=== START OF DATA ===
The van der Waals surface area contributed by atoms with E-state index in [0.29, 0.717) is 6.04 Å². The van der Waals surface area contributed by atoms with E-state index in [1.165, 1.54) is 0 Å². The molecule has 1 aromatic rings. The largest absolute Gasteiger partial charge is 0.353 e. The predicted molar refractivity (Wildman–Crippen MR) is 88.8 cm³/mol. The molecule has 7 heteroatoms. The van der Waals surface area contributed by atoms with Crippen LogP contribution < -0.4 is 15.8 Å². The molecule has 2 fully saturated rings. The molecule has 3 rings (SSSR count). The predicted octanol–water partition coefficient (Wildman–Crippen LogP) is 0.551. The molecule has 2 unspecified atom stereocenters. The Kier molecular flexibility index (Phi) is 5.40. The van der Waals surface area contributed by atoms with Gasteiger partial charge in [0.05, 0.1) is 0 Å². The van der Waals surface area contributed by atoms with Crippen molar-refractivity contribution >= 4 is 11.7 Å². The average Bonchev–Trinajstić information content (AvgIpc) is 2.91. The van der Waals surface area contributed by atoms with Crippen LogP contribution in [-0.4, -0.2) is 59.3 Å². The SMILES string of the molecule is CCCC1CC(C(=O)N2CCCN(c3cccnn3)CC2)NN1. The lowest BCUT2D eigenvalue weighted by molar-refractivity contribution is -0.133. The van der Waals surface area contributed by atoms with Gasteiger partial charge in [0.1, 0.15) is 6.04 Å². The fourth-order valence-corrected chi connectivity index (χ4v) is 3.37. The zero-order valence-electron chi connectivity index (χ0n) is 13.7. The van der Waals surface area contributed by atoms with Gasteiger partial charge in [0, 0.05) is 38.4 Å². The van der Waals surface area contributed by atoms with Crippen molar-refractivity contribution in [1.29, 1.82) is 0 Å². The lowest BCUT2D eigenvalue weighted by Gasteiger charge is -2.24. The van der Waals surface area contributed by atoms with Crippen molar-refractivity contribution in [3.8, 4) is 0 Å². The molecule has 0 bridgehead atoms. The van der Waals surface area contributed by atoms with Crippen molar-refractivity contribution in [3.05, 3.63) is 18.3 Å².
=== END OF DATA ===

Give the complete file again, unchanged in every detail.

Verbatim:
The van der Waals surface area contributed by atoms with E-state index in [0.29, 0.717) is 6.04 Å². The van der Waals surface area contributed by atoms with E-state index in [1.165, 1.54) is 0 Å². The molecule has 1 aromatic rings. The largest absolute Gasteiger partial charge is 0.353 e. The predicted molar refractivity (Wildman–Crippen MR) is 88.8 cm³/mol. The molecule has 7 heteroatoms. The van der Waals surface area contributed by atoms with Crippen LogP contribution < -0.4 is 15.8 Å². The molecule has 2 fully saturated rings. The molecule has 3 rings (SSSR count). The predicted octanol–water partition coefficient (Wildman–Crippen LogP) is 0.551. The molecule has 2 unspecified atom stereocenters. The Kier molecular flexibility index (Phi) is 5.40. The van der Waals surface area contributed by atoms with Gasteiger partial charge in [0.05, 0.1) is 0 Å². The van der Waals surface area contributed by atoms with Crippen molar-refractivity contribution >= 4 is 11.7 Å². The average Bonchev–Trinajstić information content (AvgIpc) is 2.91. The van der Waals surface area contributed by atoms with Crippen LogP contribution in [-0.4, -0.2) is 59.3 Å². The SMILES string of the molecule is CCCC1CC(C(=O)N2CCCN(c3cccnn3)CC2)NN1. The lowest BCUT2D eigenvalue weighted by molar-refractivity contribution is -0.133. The van der Waals surface area contributed by atoms with Gasteiger partial charge in [0.1, 0.15) is 6.04 Å². The fourth-order valence-corrected chi connectivity index (χ4v) is 3.37. The zero-order valence-electron chi connectivity index (χ0n) is 13.7. The van der Waals surface area contributed by atoms with Gasteiger partial charge in [0, 0.05) is 38.4 Å². The van der Waals surface area contributed by atoms with Crippen molar-refractivity contribution in [1.29, 1.82) is 0 Å². The lowest BCUT2D eigenvalue weighted by Gasteiger charge is -2.24. The van der Waals surface area contributed by atoms with Crippen molar-refractivity contribution in [3.8, 4) is 0 Å². The molecule has 0 bridgehead atoms. The van der Waals surface area contributed by atoms with Crippen molar-refractivity contribution in [3.05, 3.63) is 18.3 Å².